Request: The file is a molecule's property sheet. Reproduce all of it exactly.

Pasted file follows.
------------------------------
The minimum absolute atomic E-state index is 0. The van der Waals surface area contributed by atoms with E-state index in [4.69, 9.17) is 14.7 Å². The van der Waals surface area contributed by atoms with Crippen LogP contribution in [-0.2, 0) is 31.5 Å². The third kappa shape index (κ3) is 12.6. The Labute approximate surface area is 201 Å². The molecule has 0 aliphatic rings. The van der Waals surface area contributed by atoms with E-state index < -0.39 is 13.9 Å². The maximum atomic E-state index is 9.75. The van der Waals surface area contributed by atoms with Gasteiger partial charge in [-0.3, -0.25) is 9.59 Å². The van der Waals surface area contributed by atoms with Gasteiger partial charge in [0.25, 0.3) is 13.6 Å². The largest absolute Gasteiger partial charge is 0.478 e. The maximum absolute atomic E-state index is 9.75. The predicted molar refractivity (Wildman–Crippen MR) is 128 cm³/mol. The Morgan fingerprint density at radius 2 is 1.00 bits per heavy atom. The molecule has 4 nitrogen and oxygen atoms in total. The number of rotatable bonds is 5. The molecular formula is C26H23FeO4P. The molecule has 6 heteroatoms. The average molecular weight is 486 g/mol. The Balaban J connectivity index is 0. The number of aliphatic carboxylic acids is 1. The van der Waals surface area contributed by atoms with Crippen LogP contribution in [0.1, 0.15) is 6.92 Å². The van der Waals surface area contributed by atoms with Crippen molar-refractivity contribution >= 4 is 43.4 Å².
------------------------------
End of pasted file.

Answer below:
The minimum absolute atomic E-state index is 0. The van der Waals surface area contributed by atoms with E-state index in [4.69, 9.17) is 14.7 Å². The van der Waals surface area contributed by atoms with Crippen LogP contribution in [-0.2, 0) is 31.5 Å². The third kappa shape index (κ3) is 12.6. The Labute approximate surface area is 201 Å². The molecule has 0 aliphatic rings. The van der Waals surface area contributed by atoms with E-state index < -0.39 is 13.9 Å². The maximum atomic E-state index is 9.75. The van der Waals surface area contributed by atoms with Gasteiger partial charge in [-0.3, -0.25) is 9.59 Å². The van der Waals surface area contributed by atoms with Gasteiger partial charge in [0.25, 0.3) is 13.6 Å². The largest absolute Gasteiger partial charge is 0.478 e. The maximum absolute atomic E-state index is 9.75. The predicted molar refractivity (Wildman–Crippen MR) is 128 cm³/mol. The Morgan fingerprint density at radius 2 is 1.00 bits per heavy atom. The molecule has 4 nitrogen and oxygen atoms in total. The number of rotatable bonds is 5. The molecular formula is C26H23FeO4P. The molecule has 6 heteroatoms. The average molecular weight is 486 g/mol. The Balaban J connectivity index is 0. The number of aliphatic carboxylic acids is 1. The van der Waals surface area contributed by atoms with Crippen LogP contribution in [0.1, 0.15) is 6.92 Å². The van der Waals surface area contributed by atoms with Crippen molar-refractivity contribution >= 4 is 43.4 Å².